The result is that each year, nearly 19 million women undergo unsafe abortions in a region where clandestine abortions cause almost 13 percent of all maternal deaths.
According to the World Health Organization, WHO, between 2010 and 2014, there were 25 million unsafe abortions worldwide, representing 45% of all abortions. The majority of unsafe abortions, 97%, occurred in developing countries in Africa, Asia, and Latin America. The organization has also emphasized that in countries where abortion is completely prohibited or permitted only to save the woman’s life or preserve her physical health, only one in four abortions is safe.
The reality is that restricting access to abortion does not reduce the number of abortions. It only endangers the most vulnerable women.
Thus, the fight over whether or not to legalize abortion moves to the level of human rights. Sexual and Reproductive Rights, SRR, includes access to information, education, contraception, and timely medical services. As with all other human rights, SRHR must be comprehensive. Likewise, in the face of moral arguments about whether or not a government should assume a person’s actions, the rule of law must guarantee its citizens’ health and life and correct social inequalities.
In the face of those who claim that abortions cause women's deaths, it is essential to clarify that abortion generates a body reaction like any medical procedure. The WHO's International Classification of Diseases and Related Health Problems does not register "post-abortion syndrome" as a disease.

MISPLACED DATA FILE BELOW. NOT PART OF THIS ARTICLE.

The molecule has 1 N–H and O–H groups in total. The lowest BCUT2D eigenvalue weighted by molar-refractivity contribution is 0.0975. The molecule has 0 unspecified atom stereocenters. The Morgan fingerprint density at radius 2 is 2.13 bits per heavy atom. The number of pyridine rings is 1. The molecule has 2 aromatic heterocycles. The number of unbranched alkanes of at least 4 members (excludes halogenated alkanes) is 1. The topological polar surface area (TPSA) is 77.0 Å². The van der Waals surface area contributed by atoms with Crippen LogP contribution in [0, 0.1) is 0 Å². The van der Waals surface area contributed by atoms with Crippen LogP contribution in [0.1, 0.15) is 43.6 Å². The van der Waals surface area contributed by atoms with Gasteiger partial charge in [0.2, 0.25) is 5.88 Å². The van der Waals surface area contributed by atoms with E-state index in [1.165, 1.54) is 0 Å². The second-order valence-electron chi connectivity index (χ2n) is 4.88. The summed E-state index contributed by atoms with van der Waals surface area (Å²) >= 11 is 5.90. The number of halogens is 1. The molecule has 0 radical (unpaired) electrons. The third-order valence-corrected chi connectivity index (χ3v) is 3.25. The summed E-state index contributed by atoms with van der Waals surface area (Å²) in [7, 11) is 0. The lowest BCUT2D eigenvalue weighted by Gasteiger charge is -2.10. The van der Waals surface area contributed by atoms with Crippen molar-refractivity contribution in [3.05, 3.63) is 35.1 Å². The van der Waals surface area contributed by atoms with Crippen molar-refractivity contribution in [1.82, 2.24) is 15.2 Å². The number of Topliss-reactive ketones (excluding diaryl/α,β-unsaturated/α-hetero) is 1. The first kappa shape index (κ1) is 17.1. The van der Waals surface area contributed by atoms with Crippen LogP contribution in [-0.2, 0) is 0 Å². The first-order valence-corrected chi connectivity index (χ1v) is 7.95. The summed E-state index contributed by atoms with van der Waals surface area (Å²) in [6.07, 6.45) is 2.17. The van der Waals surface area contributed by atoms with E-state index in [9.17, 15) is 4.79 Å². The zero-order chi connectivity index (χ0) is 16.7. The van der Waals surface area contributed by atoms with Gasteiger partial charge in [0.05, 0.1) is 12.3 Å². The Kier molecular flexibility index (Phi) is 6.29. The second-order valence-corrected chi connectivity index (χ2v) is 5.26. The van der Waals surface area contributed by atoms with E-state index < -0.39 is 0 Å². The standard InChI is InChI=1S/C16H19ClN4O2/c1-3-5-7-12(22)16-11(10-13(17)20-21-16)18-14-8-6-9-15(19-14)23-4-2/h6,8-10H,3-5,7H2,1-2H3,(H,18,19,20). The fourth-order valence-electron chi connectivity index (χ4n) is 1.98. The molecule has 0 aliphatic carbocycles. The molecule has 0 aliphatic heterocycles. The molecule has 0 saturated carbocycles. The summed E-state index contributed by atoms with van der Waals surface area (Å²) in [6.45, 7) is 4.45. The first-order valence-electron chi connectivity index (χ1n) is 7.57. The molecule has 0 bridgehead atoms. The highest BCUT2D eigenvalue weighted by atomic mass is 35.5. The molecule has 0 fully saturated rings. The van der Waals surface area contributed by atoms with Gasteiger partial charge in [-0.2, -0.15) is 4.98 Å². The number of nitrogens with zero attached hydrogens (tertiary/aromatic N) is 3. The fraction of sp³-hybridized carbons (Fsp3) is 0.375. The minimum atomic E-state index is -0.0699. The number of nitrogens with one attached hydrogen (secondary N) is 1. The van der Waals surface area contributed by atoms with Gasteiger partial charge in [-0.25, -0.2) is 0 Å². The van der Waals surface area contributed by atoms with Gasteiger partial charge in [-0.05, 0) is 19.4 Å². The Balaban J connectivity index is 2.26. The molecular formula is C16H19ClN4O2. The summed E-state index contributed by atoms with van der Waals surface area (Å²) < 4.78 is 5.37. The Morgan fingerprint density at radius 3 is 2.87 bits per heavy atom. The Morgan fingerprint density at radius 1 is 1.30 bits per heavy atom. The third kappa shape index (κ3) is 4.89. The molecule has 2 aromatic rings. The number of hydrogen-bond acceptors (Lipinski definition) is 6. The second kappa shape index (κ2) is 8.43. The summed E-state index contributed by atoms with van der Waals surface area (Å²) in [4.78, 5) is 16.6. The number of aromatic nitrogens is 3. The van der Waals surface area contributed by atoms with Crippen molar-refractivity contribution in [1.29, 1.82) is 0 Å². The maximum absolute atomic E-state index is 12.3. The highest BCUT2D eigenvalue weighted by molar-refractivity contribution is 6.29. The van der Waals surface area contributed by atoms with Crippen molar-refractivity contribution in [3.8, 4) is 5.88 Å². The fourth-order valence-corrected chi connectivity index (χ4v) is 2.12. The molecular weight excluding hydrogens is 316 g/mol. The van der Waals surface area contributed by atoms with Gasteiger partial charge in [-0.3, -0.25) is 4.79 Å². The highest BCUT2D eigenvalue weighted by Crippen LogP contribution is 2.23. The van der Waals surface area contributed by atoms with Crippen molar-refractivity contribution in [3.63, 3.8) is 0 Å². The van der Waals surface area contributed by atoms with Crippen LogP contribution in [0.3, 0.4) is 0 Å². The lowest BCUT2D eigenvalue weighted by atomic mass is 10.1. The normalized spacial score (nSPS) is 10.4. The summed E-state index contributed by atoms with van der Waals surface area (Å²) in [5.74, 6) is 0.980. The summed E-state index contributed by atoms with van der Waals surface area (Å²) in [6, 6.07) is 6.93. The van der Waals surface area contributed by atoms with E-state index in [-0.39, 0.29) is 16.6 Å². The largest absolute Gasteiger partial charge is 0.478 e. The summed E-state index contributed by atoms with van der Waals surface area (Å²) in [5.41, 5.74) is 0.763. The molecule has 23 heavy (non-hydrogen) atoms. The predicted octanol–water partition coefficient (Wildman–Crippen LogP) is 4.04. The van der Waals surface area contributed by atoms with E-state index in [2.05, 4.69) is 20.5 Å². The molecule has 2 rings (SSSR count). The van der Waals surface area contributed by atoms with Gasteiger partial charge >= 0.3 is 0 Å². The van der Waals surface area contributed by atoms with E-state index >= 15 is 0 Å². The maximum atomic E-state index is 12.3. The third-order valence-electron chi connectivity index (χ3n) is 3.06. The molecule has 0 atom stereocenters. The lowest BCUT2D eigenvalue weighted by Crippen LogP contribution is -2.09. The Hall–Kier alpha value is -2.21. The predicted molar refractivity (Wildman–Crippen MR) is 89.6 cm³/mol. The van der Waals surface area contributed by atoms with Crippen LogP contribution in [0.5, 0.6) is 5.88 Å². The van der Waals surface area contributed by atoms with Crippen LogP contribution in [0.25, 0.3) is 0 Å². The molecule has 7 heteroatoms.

This term, which is used to attack the legalization of abortion, was coined in the early 1990s, based on a biased U.S. study that surveyed women who claimed to have had negative abortion experiences. The truth is that what causes women to die is not abortion, but abortions performed under illegal, unsafe conditions.
In Argentina, it is estimated that more than 300,000 abortions are performed each year. And while women with access to health care can afford safe abortions, poorer women do so unsafely. So much so that of those 300,000, about 40,000 are hospitalized for complications during the procedures.
In this debate, a reference is Uruguay, where, since 2013, women can have abortions during the first 12 weeks of pregnancy. The progress is evident since before the law it was estimated that there were about 30,000 clandestine abortions each year, and today, seven years later, that figure has dropped to 10,000, and only one woman has died from surgical complications during a legal termination of pregnancy.
With the vote in favor of the House of Representatives, Argentina takes a considerable step towards decriminalizing abortion and becomes a beacon for the rest of the countries that still maintain the region’s restrictions. The change since 2018, when the same law was rejected, has not been free.
Abortion is a topic of public discussion that, thanks to social protest and feminist groups in the continent, has advanced as a women's human rights issue by leaps and bounds. Now we only have to wait if the Argentine Senate fully approves the law to save thousands of lives.
Meanwhile, the collectives that defend women's rights will continue to chant the same slogan until the rulers stop turning a blind eye to the obvious: sex education to decide, contraceptives to avoid abortion, and legal abortion to avoid death.